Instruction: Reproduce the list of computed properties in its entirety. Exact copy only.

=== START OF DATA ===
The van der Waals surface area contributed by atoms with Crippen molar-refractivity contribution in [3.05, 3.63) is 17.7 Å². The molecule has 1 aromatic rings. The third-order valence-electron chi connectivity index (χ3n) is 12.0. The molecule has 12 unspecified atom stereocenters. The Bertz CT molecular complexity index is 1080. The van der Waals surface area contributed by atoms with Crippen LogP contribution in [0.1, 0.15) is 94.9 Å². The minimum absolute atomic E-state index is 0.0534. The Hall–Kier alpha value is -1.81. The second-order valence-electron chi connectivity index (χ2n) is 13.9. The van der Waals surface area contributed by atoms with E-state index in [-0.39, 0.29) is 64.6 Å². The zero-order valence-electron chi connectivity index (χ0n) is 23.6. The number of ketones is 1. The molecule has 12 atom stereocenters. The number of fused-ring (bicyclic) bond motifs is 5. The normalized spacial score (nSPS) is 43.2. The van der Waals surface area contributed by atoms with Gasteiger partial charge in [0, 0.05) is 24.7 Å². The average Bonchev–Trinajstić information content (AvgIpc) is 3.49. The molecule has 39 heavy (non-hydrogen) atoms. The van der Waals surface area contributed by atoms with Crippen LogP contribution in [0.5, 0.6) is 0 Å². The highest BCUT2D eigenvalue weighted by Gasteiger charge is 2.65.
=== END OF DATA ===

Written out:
The van der Waals surface area contributed by atoms with Crippen molar-refractivity contribution in [3.05, 3.63) is 17.7 Å². The molecule has 1 aromatic rings. The third-order valence-electron chi connectivity index (χ3n) is 12.0. The molecule has 12 unspecified atom stereocenters. The Bertz CT molecular complexity index is 1080. The van der Waals surface area contributed by atoms with Crippen LogP contribution in [0.1, 0.15) is 94.9 Å². The minimum absolute atomic E-state index is 0.0534. The Hall–Kier alpha value is -1.81. The second-order valence-electron chi connectivity index (χ2n) is 13.9. The van der Waals surface area contributed by atoms with E-state index in [-0.39, 0.29) is 64.6 Å². The zero-order valence-electron chi connectivity index (χ0n) is 23.6. The number of ketones is 1. The molecule has 12 atom stereocenters. The number of fused-ring (bicyclic) bond motifs is 5. The normalized spacial score (nSPS) is 43.2. The van der Waals surface area contributed by atoms with Gasteiger partial charge in [0, 0.05) is 24.7 Å². The average Bonchev–Trinajstić information content (AvgIpc) is 3.49. The molecule has 39 heavy (non-hydrogen) atoms. The van der Waals surface area contributed by atoms with Crippen LogP contribution in [0.5, 0.6) is 0 Å². The highest BCUT2D eigenvalue weighted by Gasteiger charge is 2.65.